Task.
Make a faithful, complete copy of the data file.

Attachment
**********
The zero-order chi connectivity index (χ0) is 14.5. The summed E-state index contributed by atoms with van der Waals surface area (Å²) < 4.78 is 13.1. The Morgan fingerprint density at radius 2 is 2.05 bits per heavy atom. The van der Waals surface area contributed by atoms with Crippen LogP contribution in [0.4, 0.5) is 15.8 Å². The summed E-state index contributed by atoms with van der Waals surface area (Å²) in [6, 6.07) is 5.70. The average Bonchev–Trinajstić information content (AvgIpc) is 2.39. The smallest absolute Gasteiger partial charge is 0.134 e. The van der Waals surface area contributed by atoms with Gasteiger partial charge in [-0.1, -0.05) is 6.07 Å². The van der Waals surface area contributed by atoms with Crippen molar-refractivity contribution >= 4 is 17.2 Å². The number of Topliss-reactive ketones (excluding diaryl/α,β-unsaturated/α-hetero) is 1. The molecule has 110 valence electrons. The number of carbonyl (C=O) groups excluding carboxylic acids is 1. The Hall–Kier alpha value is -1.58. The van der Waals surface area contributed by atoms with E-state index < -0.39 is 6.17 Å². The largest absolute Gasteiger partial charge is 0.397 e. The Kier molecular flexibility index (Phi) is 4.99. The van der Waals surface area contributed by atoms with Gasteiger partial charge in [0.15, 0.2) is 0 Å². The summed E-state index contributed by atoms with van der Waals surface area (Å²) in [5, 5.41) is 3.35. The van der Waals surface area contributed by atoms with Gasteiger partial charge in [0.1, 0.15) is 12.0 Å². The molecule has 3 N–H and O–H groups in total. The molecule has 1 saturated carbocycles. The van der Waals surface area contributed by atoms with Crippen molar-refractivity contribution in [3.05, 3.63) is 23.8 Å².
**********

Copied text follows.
The zero-order chi connectivity index (χ0) is 14.5. The summed E-state index contributed by atoms with van der Waals surface area (Å²) < 4.78 is 13.1. The Morgan fingerprint density at radius 2 is 2.05 bits per heavy atom. The van der Waals surface area contributed by atoms with Crippen LogP contribution in [0.4, 0.5) is 15.8 Å². The summed E-state index contributed by atoms with van der Waals surface area (Å²) in [6, 6.07) is 5.70. The average Bonchev–Trinajstić information content (AvgIpc) is 2.39. The smallest absolute Gasteiger partial charge is 0.134 e. The van der Waals surface area contributed by atoms with Gasteiger partial charge in [-0.1, -0.05) is 6.07 Å². The van der Waals surface area contributed by atoms with Crippen molar-refractivity contribution >= 4 is 17.2 Å². The number of Topliss-reactive ketones (excluding diaryl/α,β-unsaturated/α-hetero) is 1. The molecule has 110 valence electrons. The number of carbonyl (C=O) groups excluding carboxylic acids is 1. The Hall–Kier alpha value is -1.58. The van der Waals surface area contributed by atoms with E-state index < -0.39 is 6.17 Å². The largest absolute Gasteiger partial charge is 0.397 e. The Kier molecular flexibility index (Phi) is 4.99. The van der Waals surface area contributed by atoms with Gasteiger partial charge in [0.15, 0.2) is 0 Å². The summed E-state index contributed by atoms with van der Waals surface area (Å²) in [5, 5.41) is 3.35. The van der Waals surface area contributed by atoms with Gasteiger partial charge in [0.1, 0.15) is 12.0 Å². The molecule has 3 N–H and O–H groups in total. The molecule has 1 saturated carbocycles. The van der Waals surface area contributed by atoms with Crippen molar-refractivity contribution in [3.05, 3.63) is 23.8 Å².